The Formula for High Performance

Olympic sports have been a big part of my past professional life. I served as the Chairman of the US Olympic Sailing Program for 8 years, which means I led the organization responsible for all aspects of Olympic sailing in the United States. It was a big job, and one I enjoyed greatly.

I recall a conversation from many years ago with one of our coaches, where we were discussing how to replicate superior performances. What sorts of things usually led to consistent high performance? We see some athletes continually achieve their goals and succeed. And we see other athletes who continually underachieve. And after some extensive thought and consideration, my colleague and I settled on a formula that we think captures the essence of repeated success. Here’s the formula:

High Performance = (Skill + Commitment) – Distractions

In the world of Olympic sports, skill is required. You can’t be the best at anything without some innate skill, and the same is true in nearly all endeavors. But skill isn’t nearly enough. We see many skilled sailors who don’t achieve their goals.

In addition to skill, we see commitment as a requirement. You can have all the skill in the world, but without a superior commitment to excellence, the skill will almost certainly get wasted. I will argue that in sports, it is rarely the most talented or skilled athlete who wins. It is often the most committed skilled athlete who wins. And I’ll make the same argument in the business world.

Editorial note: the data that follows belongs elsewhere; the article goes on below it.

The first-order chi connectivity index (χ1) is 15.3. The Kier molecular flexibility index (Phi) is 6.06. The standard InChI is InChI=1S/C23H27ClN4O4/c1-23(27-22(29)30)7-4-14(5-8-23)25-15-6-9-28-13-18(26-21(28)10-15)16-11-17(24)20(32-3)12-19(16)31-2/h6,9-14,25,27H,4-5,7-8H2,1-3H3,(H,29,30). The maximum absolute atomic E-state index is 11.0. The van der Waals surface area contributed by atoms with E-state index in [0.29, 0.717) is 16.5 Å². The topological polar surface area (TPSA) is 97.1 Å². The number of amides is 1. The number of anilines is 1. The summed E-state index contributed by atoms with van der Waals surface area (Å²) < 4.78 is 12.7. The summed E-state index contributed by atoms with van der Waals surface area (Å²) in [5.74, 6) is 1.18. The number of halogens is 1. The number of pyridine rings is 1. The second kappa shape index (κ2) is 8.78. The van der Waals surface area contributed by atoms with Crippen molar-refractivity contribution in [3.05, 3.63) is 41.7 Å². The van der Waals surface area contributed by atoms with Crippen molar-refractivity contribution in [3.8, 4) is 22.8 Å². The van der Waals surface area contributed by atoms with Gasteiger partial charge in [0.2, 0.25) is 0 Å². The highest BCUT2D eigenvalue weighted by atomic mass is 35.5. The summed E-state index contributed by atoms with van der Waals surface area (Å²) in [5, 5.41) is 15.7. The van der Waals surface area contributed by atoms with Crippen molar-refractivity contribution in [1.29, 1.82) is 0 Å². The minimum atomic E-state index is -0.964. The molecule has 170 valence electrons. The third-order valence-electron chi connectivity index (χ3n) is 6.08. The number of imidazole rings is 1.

And finally, the last component, is a lack of distractions, and I think this component is often overlooked. The competitor who does the best job eliminating distractions has the best chance of capitalizing on their skill and commitment. In sports or business, the talented and committed person or team who can also eliminate the most variables or roadblocks, is the team I want to bet on.

So there you have it… a simple but powerful way to think about achievement. As you look at your team, or as you look in the mirror, ask yourself if you have these three variables the way you want them. Do you have skill? Are you committed? And are you doing enough to eliminate the distractions?

If the answer to all three is “yes” then you are well set up to succeed.

If the answer to any of them is “no”, you have some things to think about.

And if the answer to all three is “no” you have a lot of work to do.

Does your team:
– Take too long to make decision?
– Fail to ask for what it wants or needs from you?
– Make things too complicated?
– Deliver unconvincing or disorganized presentations?
– Have new hires who are unprepared to communicate in the workplace?

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Dean Brenner

A book about change

The Latimer Group’s CEO Dean Brenner is a noted keynote speaker and author on the subject of persuasive communication. He has written three books, including Persuaded, in which he details how communication can transform organizations into highly effective, creative, transparent environments that succeed at every level.